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Table 1. Overview of miR-223 expression in asthma and COPD patients compared to controls.

With regard to smoking and COPD, lower miR-223 expression levels have been observed in bronchial brushings from current smokers compared to never smokers (30). Ezzie et al. focusing on differentially expressed miRNAs in lung tissue of smokers with or without COPD, demonstrated higher miR-223 expression in COPD patients compared to smokers without COPD (31). Furthermore, higher levels of miR-223 were also measured in bronchoalveolar lavage fluid (BALF) obtained from COPD patients compared to non-COPD controls (32). In serum of women with COPD due to biomass smoke, miR-223 levels are higher compared to healthy controls exposed to biomass smoke (33).

Taken together, it is clear that miR-223 expression is differently expressed in obstructive lung disease and seems to be associated with neutrophilia (Table 1). However, thus far miR-223 expression was associated with an inflammatory phenotype in only two asthma studies (22, 29). In mild atopic asthma patients the increase in miR-223 could also originate from an eosinophilic component, since both neutrophils and eosinophils were present in the bronchial brushings (28). With regard to COPD, no data are available that link miR-223 expression to disease stage, inflammatory phenotype or presence of emphysema. Furthermore, (biomass) smoke can alter the expression of miR-223, which together with differences in examined samples and patient groups further adds to the complexity of the observed findings.

Role of miR-223 in the Pathological Processes in Chronic Obstructive Lung Disease

Both asthma and COPD are characterized by inflammatory responses and airway remodeling upon environmental exposures. In the paragraphs below we will describe how miR-223 can influence these processes. The role of miR-223 in regulating inflammation and cell proliferation, differentiation and death was reviewed before (15), but here we focus on the potential implications for asthma and COPD. We will use findings from in vivo murine models of infection and acute lung injury to speculate on the importance of miR-223 in asthma and COPD and highlight several of the miR-223 targets, which have been validated by luciferase assays (Table 2). Furthermore, we review findings obtained from in vitro studies, which are often within the context of cancer, but can also be relevant within the context of asthma and COPD. Table 3 gives a summary of the experiments done for miR-223 in each cell type and the expression of this target gene in asthma and/or COPD. Furthermore, Figure 1 shows an overview of the potential roles of miR-223 in the pathogenesis of asthma and COPD.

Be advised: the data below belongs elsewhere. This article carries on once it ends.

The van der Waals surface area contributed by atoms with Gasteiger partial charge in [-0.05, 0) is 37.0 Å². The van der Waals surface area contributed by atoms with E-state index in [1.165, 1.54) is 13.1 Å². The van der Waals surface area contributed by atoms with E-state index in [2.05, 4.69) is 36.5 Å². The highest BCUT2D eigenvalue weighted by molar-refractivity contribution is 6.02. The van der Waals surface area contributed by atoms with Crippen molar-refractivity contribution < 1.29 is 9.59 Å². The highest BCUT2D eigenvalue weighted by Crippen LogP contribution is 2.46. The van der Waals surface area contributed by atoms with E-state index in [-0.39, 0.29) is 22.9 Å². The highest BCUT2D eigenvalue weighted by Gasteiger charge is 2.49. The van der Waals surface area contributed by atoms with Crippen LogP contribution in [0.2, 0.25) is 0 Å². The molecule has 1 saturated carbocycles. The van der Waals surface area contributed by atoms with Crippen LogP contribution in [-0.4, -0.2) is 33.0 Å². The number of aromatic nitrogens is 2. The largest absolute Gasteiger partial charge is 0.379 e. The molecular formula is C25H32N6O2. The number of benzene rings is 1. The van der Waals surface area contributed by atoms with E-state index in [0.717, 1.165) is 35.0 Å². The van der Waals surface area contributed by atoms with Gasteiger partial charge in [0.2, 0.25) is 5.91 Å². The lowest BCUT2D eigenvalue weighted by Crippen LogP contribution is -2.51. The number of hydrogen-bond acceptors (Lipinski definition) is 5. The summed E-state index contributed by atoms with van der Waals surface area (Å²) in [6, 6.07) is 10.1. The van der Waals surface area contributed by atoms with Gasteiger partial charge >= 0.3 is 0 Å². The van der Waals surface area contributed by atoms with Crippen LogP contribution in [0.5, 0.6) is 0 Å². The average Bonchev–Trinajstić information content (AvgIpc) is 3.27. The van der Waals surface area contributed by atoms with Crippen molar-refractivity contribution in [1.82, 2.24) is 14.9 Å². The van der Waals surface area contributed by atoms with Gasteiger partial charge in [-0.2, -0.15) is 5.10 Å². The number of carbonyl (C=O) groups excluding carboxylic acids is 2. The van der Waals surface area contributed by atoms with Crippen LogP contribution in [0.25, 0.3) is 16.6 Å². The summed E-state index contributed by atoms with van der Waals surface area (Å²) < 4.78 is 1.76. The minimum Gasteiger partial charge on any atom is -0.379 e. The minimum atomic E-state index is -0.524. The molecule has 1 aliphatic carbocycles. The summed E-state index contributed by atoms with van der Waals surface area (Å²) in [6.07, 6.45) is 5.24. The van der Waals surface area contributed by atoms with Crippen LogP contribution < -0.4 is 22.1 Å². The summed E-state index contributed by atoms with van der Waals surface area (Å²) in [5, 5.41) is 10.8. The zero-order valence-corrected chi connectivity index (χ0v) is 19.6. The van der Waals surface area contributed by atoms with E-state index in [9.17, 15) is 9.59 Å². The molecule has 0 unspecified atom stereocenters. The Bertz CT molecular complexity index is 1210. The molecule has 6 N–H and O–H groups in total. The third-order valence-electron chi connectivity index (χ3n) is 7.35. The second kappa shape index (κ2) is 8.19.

TABLE 2
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Table 2. Overview of the validated target genes of miR-223.

TABLE 3
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Table 3. Overview of miR-223 experiments and their expression in asthma and COPD.

FIGURE 1
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Figure 1. Overview of validated targets of miR-223. This overview illustrates all validated targets genes of miR-223 that could contribute to the pathogenesis of asthma and COPD. There were no studies that investigated validated targets of miR-223 in T-cells and eosinophils. The red cross indicates that miR-223 targets this gene and/or protein. CCL3, Chemokine (C-C motif) ligand 3; CUL1, cullin 1; CDK2, Cyclin-dependent kinase 2; CFTR, cystic fibrosis transmembrane conductance regulator; CXCL2, Chemokine (C-X-C motif) ligand 2; EPB41L3, erythrocyte membrane protein band 4.1 like 3; HDAC2, histone deacetylase 2; ICAM-1, Intercellular adhesion molecule 1; IGF-1R, insulin-like growth factor-1 receptor; IKKα, IκB kinase α; IL-6, Interleukin-6; Mef2c, Myocyte Enhancer Factor 2C; NLRP3, NOD-, LRR- and pyrin domain-containing protein 3; PARP-1, Poly [ADP-ribose] polymerase 1; RhoB, Rho-related GTP binding protein; STAT3, Signal transducer and activator of transcription 3; TAB2, TGF-Beta Activated Kinase 1 (MAP3K7) Binding Protein 2; TGFBR3, Transforming growth factor beta receptor III.

Role of miR-223 in Inflammatory Responses

Several studies have demonstrated increased levels of miR-223 in blood samples and/or inflamed lung samples from mice that were exposed to allergens, bacteria, viruses, or fungi compared to samples from untreated mice, all relevant exposures for the development of obstructive lung disease (35, 42, 43, 75, 76). In this section we will overview the role of miR-223 in inflammatory responses.